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Pemex is too big to fail and investors are finally catching on

Mexico production drop
Adriana Loureiro /Bloomberg

Lopez Obrador's administration will need to stem a 14-year decline

- While Pemex is struggling, spreads may have gotten too high

- MetLife, Pictet and SMBC Nikko Securities like the bonds

By Pablo Rosendo Gonzalez and Justin Villamil / Bloomberg

Petroleumworld 04 03 2019

True believers in Petroleos Mexicanos are fueling a rally in its bonds, reckoning that government support for the beleaguered state-owned company will ultimately provide a backstop from any troubles.

Investors including MetLife, Pictet and SMBC Nikko Securities say Pemex's bonds were overly punished last year amid concerns the government isn't doing enough to address the company's problems. The challenge of falling production given Pemex's $108 billion of debt and high taxes is real, but optimists argue its yields shouldn't be much above sovereign notes.

“The ironic thing about Pemex is that the worse the credit profile deteriorates, the more it becomes a sovereign credit,” said Roger Horn, a senior emerging-markets strategist at SMBC Nikko Securities America in New York who is traveling to Mexico with a group of investors next week to scout opportunities.

Pemex's benchmark bonds due in 2027 returned 4.1 percent last month, almost three times the average for a Bloomberg Barclays index of government and quasi-sovereign notes from emerging markets. The extra yield the notes pay above similar-maturity securities from the government has fallen to 2.5 percentage points -- still about 50 basis points over the past year's average, but down from 2.95 percentage points in early January. The spread is as high as 5 percentage points for some euro- and peso- denominated bonds.

Mexico's state oil producer had suffered in bond markets in recent months as some analysts and investors began to view its problems as so big that even implied government backing wasn't enough to put their minds at ease. Generally, notes from state-owned companies -- known as quasi-sovereigns -- are seen as less risky because of the government backstop.

“Mexico's significantly greater budgetary dependence on Pemex likely implies a greater chance of the company receiving government aid” if it needs it, according to Jaimin Patel, an analyst at Bloomberg Intelligence who says the Mexican producer's credit rating might be a full eight levels lower without the government backing.

Guido Chamorro, who manages $4.5 billion of assets as co-head of emerging-market hard-currency debt at Pictet, recently added to his holdings of Pemex's 2027 bonds, according to data compiled by Bloomberg. Chamorro says that Mexican President Andres Manuel Lopez Obrador will do what it takes to shore up the company's footing. He's on the lookout for a rating downgrade -- S&P Global Ratings and Fitch Ratings have said they may cut the producer's investment-grade ranking -- because any dip in prices could be an opportunity to buy more.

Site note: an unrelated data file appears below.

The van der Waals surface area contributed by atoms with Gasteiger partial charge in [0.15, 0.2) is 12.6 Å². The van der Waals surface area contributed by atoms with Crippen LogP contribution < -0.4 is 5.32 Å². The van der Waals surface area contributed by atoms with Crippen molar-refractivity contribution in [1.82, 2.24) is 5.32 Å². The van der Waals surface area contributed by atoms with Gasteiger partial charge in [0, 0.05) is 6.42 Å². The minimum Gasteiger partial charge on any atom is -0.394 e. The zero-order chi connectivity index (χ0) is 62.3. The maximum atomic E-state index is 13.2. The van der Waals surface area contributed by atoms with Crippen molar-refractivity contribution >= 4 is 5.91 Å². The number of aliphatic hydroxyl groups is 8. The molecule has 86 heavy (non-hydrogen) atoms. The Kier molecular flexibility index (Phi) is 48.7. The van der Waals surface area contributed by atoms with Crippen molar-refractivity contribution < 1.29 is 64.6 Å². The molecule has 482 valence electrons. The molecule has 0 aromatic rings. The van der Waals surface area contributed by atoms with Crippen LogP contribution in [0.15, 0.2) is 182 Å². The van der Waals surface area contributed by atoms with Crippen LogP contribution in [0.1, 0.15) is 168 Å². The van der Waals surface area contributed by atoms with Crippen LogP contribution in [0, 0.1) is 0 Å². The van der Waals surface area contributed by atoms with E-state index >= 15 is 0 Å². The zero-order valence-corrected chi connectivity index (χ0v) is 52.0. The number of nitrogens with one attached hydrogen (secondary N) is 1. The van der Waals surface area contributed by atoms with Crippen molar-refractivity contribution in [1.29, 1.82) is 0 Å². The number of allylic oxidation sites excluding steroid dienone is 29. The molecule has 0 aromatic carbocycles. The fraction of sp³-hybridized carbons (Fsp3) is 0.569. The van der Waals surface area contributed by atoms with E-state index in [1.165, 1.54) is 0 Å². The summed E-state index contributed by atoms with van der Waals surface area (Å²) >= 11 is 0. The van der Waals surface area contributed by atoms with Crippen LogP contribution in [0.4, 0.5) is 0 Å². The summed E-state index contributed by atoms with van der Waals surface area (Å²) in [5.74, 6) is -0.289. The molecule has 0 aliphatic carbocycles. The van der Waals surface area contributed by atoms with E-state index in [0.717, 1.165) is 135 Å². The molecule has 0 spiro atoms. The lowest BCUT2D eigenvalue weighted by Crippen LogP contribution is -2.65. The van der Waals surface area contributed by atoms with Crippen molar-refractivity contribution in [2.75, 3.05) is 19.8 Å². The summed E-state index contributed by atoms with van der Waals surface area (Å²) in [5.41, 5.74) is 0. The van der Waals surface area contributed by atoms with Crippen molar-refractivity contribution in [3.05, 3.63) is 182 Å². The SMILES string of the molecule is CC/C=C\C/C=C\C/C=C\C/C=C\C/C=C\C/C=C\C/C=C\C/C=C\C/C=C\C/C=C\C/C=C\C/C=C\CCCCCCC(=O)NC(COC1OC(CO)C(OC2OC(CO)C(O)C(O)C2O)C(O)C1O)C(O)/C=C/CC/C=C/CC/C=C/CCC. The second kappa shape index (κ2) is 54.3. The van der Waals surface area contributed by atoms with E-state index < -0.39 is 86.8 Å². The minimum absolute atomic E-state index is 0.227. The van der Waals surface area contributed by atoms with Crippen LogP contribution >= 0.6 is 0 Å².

“Pemex still makes money. It's simply not allowed to keep it,” Chamorro said from London, lamenting the company's high tax burden. Still, “default is not an issue over the foreseeable future.”

Fitch cut Pemex's rating by two steps earlier this year to BBB-, the lowest investment grade. Moody's has Pemex at the same level, while S&P has it two levels higher at BBB+. The company's ratio of net debt to a measure of earnings, an indication of indebtedness, was 3.7 at the end of last year, among the highest globally.

The press departments at Pemex and Mexico's Finance Ministry didn't immediately return messages seeking comment.

Lopez Obrador's administration took power in December promising to rescue the company and restore its former glory. The president hails from one of Mexico's top oil-producing states, Tabasco, where he has promised to spend $8 billion on a new refinery. He's also granted Pemex 90 billion pesos ($4.7 billion) in tax breaks over the next six years and a 25 billion peso cash injection this year. Deputy Finance Minister Arturo Herrera has said that as much as $7 billion could be used from a stabilization fund to help the company with debt obligations over the next 18 months.

For MetLife Investment Management, the Pemex calculation is fairly simple -- money managers there just think of the oil producer and Mexico's government as essentially the same credit, and don't sweat the price volatility.

“We are confident that Pemex will work closely with all stakeholders to strengthen its position,” said Thomas Smith, an emerging-market portfolio manager for the firm.

— With assistance by Sebastian Boyd, Philip Sanders, Amy Stillman, and Eric Martin


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Story by Pablo Rosendo Gonzalez and Justin Villamil from Bloomberg. 04 02 2019



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